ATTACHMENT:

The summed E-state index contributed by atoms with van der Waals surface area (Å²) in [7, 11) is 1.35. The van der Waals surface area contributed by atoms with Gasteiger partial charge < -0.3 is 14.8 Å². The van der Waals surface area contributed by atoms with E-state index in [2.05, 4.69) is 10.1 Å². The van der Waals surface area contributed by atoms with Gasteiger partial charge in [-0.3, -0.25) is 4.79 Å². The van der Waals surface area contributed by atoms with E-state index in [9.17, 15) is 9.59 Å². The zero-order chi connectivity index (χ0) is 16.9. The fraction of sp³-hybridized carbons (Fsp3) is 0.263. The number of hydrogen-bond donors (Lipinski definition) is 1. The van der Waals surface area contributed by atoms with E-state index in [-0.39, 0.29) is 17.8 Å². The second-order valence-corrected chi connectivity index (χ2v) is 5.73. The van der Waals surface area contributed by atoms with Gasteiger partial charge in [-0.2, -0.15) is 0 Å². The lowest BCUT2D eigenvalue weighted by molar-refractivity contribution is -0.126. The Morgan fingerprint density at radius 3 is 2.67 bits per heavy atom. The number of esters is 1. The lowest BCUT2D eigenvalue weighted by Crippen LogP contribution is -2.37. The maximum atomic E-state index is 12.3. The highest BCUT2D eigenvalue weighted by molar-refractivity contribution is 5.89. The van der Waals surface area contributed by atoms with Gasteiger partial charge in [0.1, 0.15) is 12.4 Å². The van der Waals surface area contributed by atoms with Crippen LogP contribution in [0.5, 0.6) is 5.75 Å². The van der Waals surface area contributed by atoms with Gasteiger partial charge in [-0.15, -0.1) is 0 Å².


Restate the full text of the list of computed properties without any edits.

The summed E-state index contributed by atoms with van der Waals surface area (Å²) in [7, 11) is 1.35. The van der Waals surface area contributed by atoms with Gasteiger partial charge < -0.3 is 14.8 Å². The van der Waals surface area contributed by atoms with E-state index in [2.05, 4.69) is 10.1 Å². The van der Waals surface area contributed by atoms with Gasteiger partial charge in [-0.3, -0.25) is 4.79 Å². The van der Waals surface area contributed by atoms with E-state index in [9.17, 15) is 9.59 Å². The zero-order chi connectivity index (χ0) is 16.9. The fraction of sp³-hybridized carbons (Fsp3) is 0.263. The number of hydrogen-bond donors (Lipinski definition) is 1. The van der Waals surface area contributed by atoms with E-state index in [-0.39, 0.29) is 17.8 Å². The second-order valence-corrected chi connectivity index (χ2v) is 5.73. The van der Waals surface area contributed by atoms with Gasteiger partial charge in [-0.2, -0.15) is 0 Å². The lowest BCUT2D eigenvalue weighted by molar-refractivity contribution is -0.126. The Morgan fingerprint density at radius 3 is 2.67 bits per heavy atom. The number of esters is 1. The lowest BCUT2D eigenvalue weighted by Crippen LogP contribution is -2.37. The maximum atomic E-state index is 12.3. The highest BCUT2D eigenvalue weighted by molar-refractivity contribution is 5.89. The van der Waals surface area contributed by atoms with Gasteiger partial charge in [0.1, 0.15) is 12.4 Å². The van der Waals surface area contributed by atoms with Crippen LogP contribution in [0.5, 0.6) is 5.75 Å². The van der Waals surface area contributed by atoms with Gasteiger partial charge in [-0.15, -0.1) is 0 Å².